Installing the tool is very simple and quick, and I will walk you through it step by step.
1. Go to https://tagmanager.google.com/, create an account and create a Google Tag Manager container. At this point, there are a few best practices I’d like you to keep in mind:
– As the name of the account, enter the name of the company to which the website belongs, while in the name of the container enter the name of the domain.
– Select the appropriate target platform (in most cases it will be a website).
Remember that naming is very important! My suggestions are not mandatory, however, this is due to Google’s recommendation to create one container for a given domain. So little, and it will positively affect the organization of your work 🙂
2. When this is done, you will see a window “Install Google Tag Manager” with two types of codes (don’t worry, if you accidentally close this window, you can return to it in the administration settings)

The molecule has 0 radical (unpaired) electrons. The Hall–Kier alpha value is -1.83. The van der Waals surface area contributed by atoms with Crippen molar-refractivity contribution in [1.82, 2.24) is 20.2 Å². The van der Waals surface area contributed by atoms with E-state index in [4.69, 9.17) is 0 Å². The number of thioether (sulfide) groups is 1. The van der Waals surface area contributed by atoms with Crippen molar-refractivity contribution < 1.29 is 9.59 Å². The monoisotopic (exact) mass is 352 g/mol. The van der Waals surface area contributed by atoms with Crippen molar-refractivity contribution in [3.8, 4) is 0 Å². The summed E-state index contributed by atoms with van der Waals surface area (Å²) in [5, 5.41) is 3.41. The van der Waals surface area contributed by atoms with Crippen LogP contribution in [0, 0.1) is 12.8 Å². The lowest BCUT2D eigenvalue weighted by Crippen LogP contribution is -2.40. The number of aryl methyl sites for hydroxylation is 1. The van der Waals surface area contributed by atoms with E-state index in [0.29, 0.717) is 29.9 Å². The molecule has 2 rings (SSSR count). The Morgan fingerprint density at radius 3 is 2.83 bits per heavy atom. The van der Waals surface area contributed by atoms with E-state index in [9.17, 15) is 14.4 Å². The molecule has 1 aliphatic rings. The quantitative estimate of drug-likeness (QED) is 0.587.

3. Copy the first code and paste it on the page in the <head> section. You can do this in several ways:
- you can add the code manually
- you can report to your programmer
- you can also use the available plugins – this option will be very easy and convenient if you use WordPress. I recommend you to use the plugin Google Tag Manager for WordPress
4. Ready! Google Tag Manager is now on your site, and you can start adding tags to your container. Remember to click the “Submit” button after every change you make. Without this, you will not publish it, the created changes.
Tags,-rules,-variables – what is it?